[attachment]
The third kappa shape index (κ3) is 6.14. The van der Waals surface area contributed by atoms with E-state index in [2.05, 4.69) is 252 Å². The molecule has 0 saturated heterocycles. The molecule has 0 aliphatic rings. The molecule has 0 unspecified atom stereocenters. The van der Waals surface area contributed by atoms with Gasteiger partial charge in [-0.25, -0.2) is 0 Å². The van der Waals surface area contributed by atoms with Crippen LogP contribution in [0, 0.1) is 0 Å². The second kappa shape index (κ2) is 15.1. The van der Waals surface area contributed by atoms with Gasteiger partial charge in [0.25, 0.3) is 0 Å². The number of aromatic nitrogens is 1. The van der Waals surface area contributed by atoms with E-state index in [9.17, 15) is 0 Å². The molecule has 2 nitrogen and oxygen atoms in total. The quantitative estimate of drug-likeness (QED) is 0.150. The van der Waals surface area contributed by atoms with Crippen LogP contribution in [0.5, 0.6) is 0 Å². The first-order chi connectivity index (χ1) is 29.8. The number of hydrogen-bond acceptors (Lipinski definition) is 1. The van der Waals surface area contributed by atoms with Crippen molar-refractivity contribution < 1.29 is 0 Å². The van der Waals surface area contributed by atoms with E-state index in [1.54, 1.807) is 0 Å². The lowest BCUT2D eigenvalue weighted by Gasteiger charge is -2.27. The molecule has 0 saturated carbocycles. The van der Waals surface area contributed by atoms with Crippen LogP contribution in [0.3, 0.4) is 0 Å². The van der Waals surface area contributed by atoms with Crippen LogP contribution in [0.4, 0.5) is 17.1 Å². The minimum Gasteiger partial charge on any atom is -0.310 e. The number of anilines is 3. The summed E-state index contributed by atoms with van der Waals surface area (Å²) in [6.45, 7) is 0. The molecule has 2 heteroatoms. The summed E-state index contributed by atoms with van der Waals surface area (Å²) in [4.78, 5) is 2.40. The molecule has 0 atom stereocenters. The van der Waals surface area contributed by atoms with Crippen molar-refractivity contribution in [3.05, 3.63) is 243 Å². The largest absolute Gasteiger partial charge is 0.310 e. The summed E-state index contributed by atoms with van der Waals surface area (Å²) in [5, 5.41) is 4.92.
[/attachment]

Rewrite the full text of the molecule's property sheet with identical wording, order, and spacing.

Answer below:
The third kappa shape index (κ3) is 6.14. The van der Waals surface area contributed by atoms with E-state index in [2.05, 4.69) is 252 Å². The molecule has 0 saturated heterocycles. The molecule has 0 aliphatic rings. The molecule has 0 unspecified atom stereocenters. The van der Waals surface area contributed by atoms with Gasteiger partial charge in [-0.25, -0.2) is 0 Å². The van der Waals surface area contributed by atoms with Crippen LogP contribution in [0, 0.1) is 0 Å². The second kappa shape index (κ2) is 15.1. The van der Waals surface area contributed by atoms with Gasteiger partial charge in [0.25, 0.3) is 0 Å². The number of aromatic nitrogens is 1. The van der Waals surface area contributed by atoms with E-state index in [9.17, 15) is 0 Å². The molecule has 2 nitrogen and oxygen atoms in total. The quantitative estimate of drug-likeness (QED) is 0.150. The van der Waals surface area contributed by atoms with Crippen LogP contribution in [0.5, 0.6) is 0 Å². The first-order chi connectivity index (χ1) is 29.8. The number of hydrogen-bond acceptors (Lipinski definition) is 1. The van der Waals surface area contributed by atoms with Crippen molar-refractivity contribution < 1.29 is 0 Å². The van der Waals surface area contributed by atoms with E-state index in [1.54, 1.807) is 0 Å². The lowest BCUT2D eigenvalue weighted by Gasteiger charge is -2.27. The molecule has 0 saturated carbocycles. The van der Waals surface area contributed by atoms with Crippen LogP contribution in [0.3, 0.4) is 0 Å². The van der Waals surface area contributed by atoms with Crippen LogP contribution in [0.4, 0.5) is 17.1 Å². The minimum Gasteiger partial charge on any atom is -0.310 e. The number of anilines is 3. The summed E-state index contributed by atoms with van der Waals surface area (Å²) in [6.45, 7) is 0. The molecule has 2 heteroatoms. The summed E-state index contributed by atoms with van der Waals surface area (Å²) in [4.78, 5) is 2.40. The molecule has 0 atom stereocenters. The van der Waals surface area contributed by atoms with Crippen molar-refractivity contribution in [3.05, 3.63) is 243 Å². The largest absolute Gasteiger partial charge is 0.310 e. The summed E-state index contributed by atoms with van der Waals surface area (Å²) in [5, 5.41) is 4.92.